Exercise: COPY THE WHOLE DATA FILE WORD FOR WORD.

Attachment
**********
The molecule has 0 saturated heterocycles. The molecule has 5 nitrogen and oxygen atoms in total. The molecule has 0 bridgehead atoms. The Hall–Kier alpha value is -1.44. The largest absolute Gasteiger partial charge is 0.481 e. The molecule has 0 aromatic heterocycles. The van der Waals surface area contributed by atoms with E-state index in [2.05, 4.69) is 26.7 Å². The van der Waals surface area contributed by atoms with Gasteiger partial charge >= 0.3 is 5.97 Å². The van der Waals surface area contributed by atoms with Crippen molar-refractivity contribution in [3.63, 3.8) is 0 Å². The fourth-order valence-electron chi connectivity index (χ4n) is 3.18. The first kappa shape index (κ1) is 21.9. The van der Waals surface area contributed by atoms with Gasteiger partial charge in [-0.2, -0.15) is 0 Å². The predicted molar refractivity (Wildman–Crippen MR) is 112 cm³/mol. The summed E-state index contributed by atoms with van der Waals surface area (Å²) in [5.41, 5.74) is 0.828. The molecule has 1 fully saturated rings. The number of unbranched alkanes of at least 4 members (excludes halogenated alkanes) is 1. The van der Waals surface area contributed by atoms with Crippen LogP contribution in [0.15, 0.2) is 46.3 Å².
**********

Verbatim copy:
The molecule has 0 saturated heterocycles. The molecule has 5 nitrogen and oxygen atoms in total. The molecule has 0 bridgehead atoms. The Hall–Kier alpha value is -1.44. The largest absolute Gasteiger partial charge is 0.481 e. The molecule has 0 aromatic heterocycles. The van der Waals surface area contributed by atoms with E-state index in [2.05, 4.69) is 26.7 Å². The van der Waals surface area contributed by atoms with Gasteiger partial charge >= 0.3 is 5.97 Å². The van der Waals surface area contributed by atoms with Crippen molar-refractivity contribution in [3.63, 3.8) is 0 Å². The fourth-order valence-electron chi connectivity index (χ4n) is 3.18. The first kappa shape index (κ1) is 21.9. The van der Waals surface area contributed by atoms with Gasteiger partial charge in [-0.2, -0.15) is 0 Å². The predicted molar refractivity (Wildman–Crippen MR) is 112 cm³/mol. The summed E-state index contributed by atoms with van der Waals surface area (Å²) in [5.41, 5.74) is 0.828. The molecule has 1 fully saturated rings. The number of unbranched alkanes of at least 4 members (excludes halogenated alkanes) is 1. The van der Waals surface area contributed by atoms with Crippen LogP contribution in [0.15, 0.2) is 46.3 Å².